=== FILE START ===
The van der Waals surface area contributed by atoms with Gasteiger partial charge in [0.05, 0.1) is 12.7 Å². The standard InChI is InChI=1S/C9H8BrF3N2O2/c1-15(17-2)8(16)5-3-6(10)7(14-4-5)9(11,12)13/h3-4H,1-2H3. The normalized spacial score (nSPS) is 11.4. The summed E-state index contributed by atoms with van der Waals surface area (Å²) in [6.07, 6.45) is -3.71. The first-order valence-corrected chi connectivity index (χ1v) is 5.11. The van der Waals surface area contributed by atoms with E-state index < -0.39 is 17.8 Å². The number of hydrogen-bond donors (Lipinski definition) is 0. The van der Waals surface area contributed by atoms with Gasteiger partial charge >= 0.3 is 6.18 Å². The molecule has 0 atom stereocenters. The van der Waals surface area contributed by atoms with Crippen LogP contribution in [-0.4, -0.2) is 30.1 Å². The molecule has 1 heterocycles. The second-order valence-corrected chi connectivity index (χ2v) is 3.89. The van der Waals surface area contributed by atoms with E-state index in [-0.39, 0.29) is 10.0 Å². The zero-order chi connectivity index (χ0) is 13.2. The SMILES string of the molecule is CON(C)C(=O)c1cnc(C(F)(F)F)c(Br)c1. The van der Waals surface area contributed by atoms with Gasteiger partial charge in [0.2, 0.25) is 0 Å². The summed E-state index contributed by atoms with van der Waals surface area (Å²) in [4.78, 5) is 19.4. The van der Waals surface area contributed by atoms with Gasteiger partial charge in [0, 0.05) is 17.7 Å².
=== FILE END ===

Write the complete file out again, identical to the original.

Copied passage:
The van der Waals surface area contributed by atoms with Gasteiger partial charge in [0.05, 0.1) is 12.7 Å². The standard InChI is InChI=1S/C9H8BrF3N2O2/c1-15(17-2)8(16)5-3-6(10)7(14-4-5)9(11,12)13/h3-4H,1-2H3. The normalized spacial score (nSPS) is 11.4. The summed E-state index contributed by atoms with van der Waals surface area (Å²) in [6.07, 6.45) is -3.71. The first-order valence-corrected chi connectivity index (χ1v) is 5.11. The van der Waals surface area contributed by atoms with E-state index < -0.39 is 17.8 Å². The number of hydrogen-bond donors (Lipinski definition) is 0. The van der Waals surface area contributed by atoms with Gasteiger partial charge >= 0.3 is 6.18 Å². The molecule has 0 atom stereocenters. The van der Waals surface area contributed by atoms with Crippen LogP contribution in [-0.4, -0.2) is 30.1 Å². The molecule has 1 heterocycles. The second-order valence-corrected chi connectivity index (χ2v) is 3.89. The van der Waals surface area contributed by atoms with E-state index in [-0.39, 0.29) is 10.0 Å². The zero-order chi connectivity index (χ0) is 13.2. The SMILES string of the molecule is CON(C)C(=O)c1cnc(C(F)(F)F)c(Br)c1. The van der Waals surface area contributed by atoms with Gasteiger partial charge in [0.2, 0.25) is 0 Å². The summed E-state index contributed by atoms with van der Waals surface area (Å²) in [4.78, 5) is 19.4. The van der Waals surface area contributed by atoms with Gasteiger partial charge in [0, 0.05) is 17.7 Å².